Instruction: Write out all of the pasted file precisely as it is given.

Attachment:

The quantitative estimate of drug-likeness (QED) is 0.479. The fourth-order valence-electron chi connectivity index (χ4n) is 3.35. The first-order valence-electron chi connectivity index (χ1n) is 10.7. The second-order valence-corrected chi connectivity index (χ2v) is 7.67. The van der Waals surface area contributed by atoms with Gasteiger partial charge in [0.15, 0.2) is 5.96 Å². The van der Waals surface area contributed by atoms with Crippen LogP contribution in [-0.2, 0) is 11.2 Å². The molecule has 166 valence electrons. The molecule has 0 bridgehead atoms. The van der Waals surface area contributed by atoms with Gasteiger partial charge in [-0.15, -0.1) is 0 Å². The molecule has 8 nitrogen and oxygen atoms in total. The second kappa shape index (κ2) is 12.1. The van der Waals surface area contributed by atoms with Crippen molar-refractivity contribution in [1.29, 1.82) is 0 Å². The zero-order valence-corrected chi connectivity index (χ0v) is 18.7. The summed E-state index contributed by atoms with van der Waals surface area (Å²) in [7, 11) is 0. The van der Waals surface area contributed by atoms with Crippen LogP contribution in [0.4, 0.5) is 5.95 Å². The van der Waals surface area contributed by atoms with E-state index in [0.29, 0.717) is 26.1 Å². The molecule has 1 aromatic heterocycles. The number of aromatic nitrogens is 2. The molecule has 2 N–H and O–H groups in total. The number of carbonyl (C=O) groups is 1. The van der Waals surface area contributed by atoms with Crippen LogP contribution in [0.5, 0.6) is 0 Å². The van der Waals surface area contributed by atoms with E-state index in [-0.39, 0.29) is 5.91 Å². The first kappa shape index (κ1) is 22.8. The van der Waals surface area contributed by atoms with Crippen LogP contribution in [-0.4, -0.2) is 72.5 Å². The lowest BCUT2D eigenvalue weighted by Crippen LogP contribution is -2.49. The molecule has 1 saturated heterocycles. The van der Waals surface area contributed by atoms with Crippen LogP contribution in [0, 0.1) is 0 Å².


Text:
The quantitative estimate of drug-likeness (QED) is 0.479. The fourth-order valence-electron chi connectivity index (χ4n) is 3.35. The first-order valence-electron chi connectivity index (χ1n) is 10.7. The second-order valence-corrected chi connectivity index (χ2v) is 7.67. The van der Waals surface area contributed by atoms with Gasteiger partial charge in [0.15, 0.2) is 5.96 Å². The van der Waals surface area contributed by atoms with Crippen LogP contribution in [-0.2, 0) is 11.2 Å². The molecule has 166 valence electrons. The molecule has 0 bridgehead atoms. The van der Waals surface area contributed by atoms with Gasteiger partial charge in [-0.15, -0.1) is 0 Å². The molecule has 8 nitrogen and oxygen atoms in total. The second kappa shape index (κ2) is 12.1. The van der Waals surface area contributed by atoms with Crippen molar-refractivity contribution in [1.29, 1.82) is 0 Å². The zero-order valence-corrected chi connectivity index (χ0v) is 18.7. The summed E-state index contributed by atoms with van der Waals surface area (Å²) in [7, 11) is 0. The van der Waals surface area contributed by atoms with Crippen LogP contribution in [0.4, 0.5) is 5.95 Å². The van der Waals surface area contributed by atoms with E-state index in [0.29, 0.717) is 26.1 Å². The molecule has 1 aromatic heterocycles. The number of aromatic nitrogens is 2. The molecule has 2 N–H and O–H groups in total. The number of carbonyl (C=O) groups is 1. The van der Waals surface area contributed by atoms with Crippen LogP contribution in [0.5, 0.6) is 0 Å². The van der Waals surface area contributed by atoms with E-state index in [-0.39, 0.29) is 5.91 Å². The first kappa shape index (κ1) is 22.8. The van der Waals surface area contributed by atoms with Crippen LogP contribution in [-0.4, -0.2) is 72.5 Å². The lowest BCUT2D eigenvalue weighted by Crippen LogP contribution is -2.49. The molecule has 1 saturated heterocycles. The van der Waals surface area contributed by atoms with Crippen LogP contribution in [0, 0.1) is 0 Å².